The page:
These machinations also led to the end of 93.7 The Rock, a classic-hits purveyor that was purchased by iHeartMedia, owner of 760 and KOA, so that it could be paired with the AM signal under the brand Freedom 93.7.
But if the death of 93.7 The Rock seems parenthetical to the high-profile drama, its demise resulted in a major benchmark: the retirement of Hal Moore, who is widely acknowledged to have been the most popular host in the history of Denver radio.
For newcomers to Denver or listeners of a certain age, Moore is hardly a household name. But he spent more than half a century as a local radio personality, and his stint with the late Charley Martin as morning co-hosts on KHOW dominated ratings in the late 1970s and 1980s to a degree that's absolutely inconceivable today. As Moore recalls, Hal and Charley regularly scored a 25 share, meaning that one in four people within earshot of a radio in the Mile High City was tuned to them.
"Now, a 1.3 share gets you in the top five," Moore notes with a laugh. "So it really was amazing" — though not his high-water mark. He recalls that a nighttime show he did at KIMN before he made the leap to KHOW racked up a 43 share.
A pop-culture reference indicates how ubiquitous the Hal and Charley show was in its heyday: As Jack Nicholson and Shelley Duvall are driving toward the fictional Overlook Hotel in the 1980 classic film The Shining, Moore and Martin are on their radio.
Moore, 79, knows exactly when his radio career began. "I started February 15, 1958, at KXGI in my home town, Fort Madison, Iowa," he says. "I was a senior in high school. So I was on the radio for 61 years. I'd call that a pretty good run."
After receiving his high school diploma, Moore enrolled at Drake University in Des Moines, and naturally, he landed a gig at a local station, KSO. Then, in 1964, he got an offer to join the staff at KIMN — or, as it was known back then, "95 Fabulous KIMN." As Moore points out, "It was probably one of the top five stations in the country, so it was the greatest opportunity anybody could have. I was really lucky to have the chance to go from Des Moines to Denver, and to go to such a big station. That was when AM radio was really hot; iIt was before FM became popular, so the ratings were crazy. My wife, Linda, and I had just gotten married, and we had the best time of our lives."
Current KNUS morning host Peter Boyles agrees. Boyles was a KHOW host during this period, and in a 2017 Westword interview, he singled out Moore and Martin, calling them "legendary."
The format was simple: The duo would spin what Moore refers to as "adult contemporary, middle-of-the-road music — no hard-rock songs, but popular music that wasn't too hard, and some album cuts." But between tunes, often for extended periods, they talked, and their chemistry was funny and infectious.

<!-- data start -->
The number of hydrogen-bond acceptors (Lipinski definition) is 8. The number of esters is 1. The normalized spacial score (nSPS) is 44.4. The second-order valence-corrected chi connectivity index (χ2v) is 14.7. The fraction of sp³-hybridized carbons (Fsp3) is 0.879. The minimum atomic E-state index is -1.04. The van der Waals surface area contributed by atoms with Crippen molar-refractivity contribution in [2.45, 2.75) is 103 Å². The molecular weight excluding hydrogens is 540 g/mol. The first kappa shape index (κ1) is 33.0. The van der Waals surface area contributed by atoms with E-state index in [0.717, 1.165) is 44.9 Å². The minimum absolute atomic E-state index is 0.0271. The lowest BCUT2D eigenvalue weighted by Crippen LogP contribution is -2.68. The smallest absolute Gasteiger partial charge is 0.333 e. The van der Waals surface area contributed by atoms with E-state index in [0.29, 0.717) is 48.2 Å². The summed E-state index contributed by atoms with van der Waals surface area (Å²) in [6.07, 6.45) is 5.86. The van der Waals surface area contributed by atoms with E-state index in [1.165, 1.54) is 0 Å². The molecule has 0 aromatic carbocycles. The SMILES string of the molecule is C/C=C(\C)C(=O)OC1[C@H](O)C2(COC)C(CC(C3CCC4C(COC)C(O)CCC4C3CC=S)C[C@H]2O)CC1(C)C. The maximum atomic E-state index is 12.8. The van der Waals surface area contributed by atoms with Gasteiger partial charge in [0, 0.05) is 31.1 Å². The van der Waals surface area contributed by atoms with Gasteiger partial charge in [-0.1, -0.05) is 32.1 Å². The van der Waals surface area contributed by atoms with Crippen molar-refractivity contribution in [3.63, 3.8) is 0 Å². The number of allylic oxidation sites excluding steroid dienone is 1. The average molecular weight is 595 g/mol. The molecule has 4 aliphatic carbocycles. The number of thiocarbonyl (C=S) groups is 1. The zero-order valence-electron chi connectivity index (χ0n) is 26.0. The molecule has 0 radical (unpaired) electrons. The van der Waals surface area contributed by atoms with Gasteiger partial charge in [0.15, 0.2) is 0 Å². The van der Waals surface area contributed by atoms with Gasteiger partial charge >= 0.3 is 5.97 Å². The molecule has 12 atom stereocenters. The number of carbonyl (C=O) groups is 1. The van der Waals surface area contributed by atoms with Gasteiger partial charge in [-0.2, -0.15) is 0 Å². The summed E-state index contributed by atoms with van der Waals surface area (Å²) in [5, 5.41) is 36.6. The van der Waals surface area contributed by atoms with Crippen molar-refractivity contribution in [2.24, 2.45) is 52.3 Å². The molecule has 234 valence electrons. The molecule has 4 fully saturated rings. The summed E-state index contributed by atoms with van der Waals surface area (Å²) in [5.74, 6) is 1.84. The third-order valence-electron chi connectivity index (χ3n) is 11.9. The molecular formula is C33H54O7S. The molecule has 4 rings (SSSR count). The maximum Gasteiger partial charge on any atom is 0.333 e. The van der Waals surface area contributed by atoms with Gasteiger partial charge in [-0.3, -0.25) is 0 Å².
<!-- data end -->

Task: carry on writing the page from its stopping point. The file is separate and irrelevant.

Despite the rise of FM, the combination worked for the better part of two decades. But in 1995, KHOW switched to the all-talk format it continues to employ to this day. Martin subsequently relocated to Arizona, where he taught radio and television at Scottsdale Community College. He passed away in 2012.
As for Moore, he kept the radio flame burning at a slew of area stations and projects: KEZW, KOOL 105, Cruisin' Oldies/KRWZ, Jones/Dial-Global Net and KCKK/1510 AM during its late 1990s incarnation. And in 2016, his association with KCKK was renewed when he was hired by Hunt Broadcasting LLC to helm a show heard on both that dial position and 93.7 FM.
"I was the only employee they had," Moore reveals. "Everybody else was in the Hunt family. Janice Hunt was the manager, and Jimmy Rock, who did afternoons, is really Jim Hunt, one of the owners — and at night, Brian J, who's their son, did voice-tracking out of Chicago. So I was like a member of the Hunt family, too!"
As its lineup suggests, 93.7 The Rock was an ultra-low-budget operation — so much so that the stations didn't pay for the ratings book that would have revealed how many people were actually listening. But Moore feels the audience was substantial: "We would do email contests and we'd get a huge response. I'd think, 'God, it's too bad they don't buy the ratings, because I think we're doing pretty well.'"
Nonetheless, the advertising load was far from heavy, and "they were losing money like crazy," he divulges. "So they sold the FM to iHeartMedia." The AM station at 1510 is still in business, but, says Moore, "I think they'd like to sell it as soon as they can — and I didn't have any interest in working just at the AM. So when the sale went through, I thought the timing was right to retire. I was thinking I would try to go until I was eighty, which would be in January, but I thought, you know, they aren't making any money, so maybe it would be good for them, too, if I retired. They're great people, very good to work for."
Since signing off for the last time, Moore has been enjoying sleeping in (he had been getting up at 4 a.m.), playing golf, riding his bike and spending time with Linda. But old habits are hard to break. "It's so weird: I'll be in the car, and a song will end and I'll be ready to talk. I'll think, 'I have to say something.' And then I'll think, 'God, what's wrong with me?'"
More seriously, Moore says, "I've had so much success and so much good fortune — much more than I deserved. And we were able to raise our family in Denver, unlike so many people in radio, who have to move from station to station in different markets. I've been very, very lucky."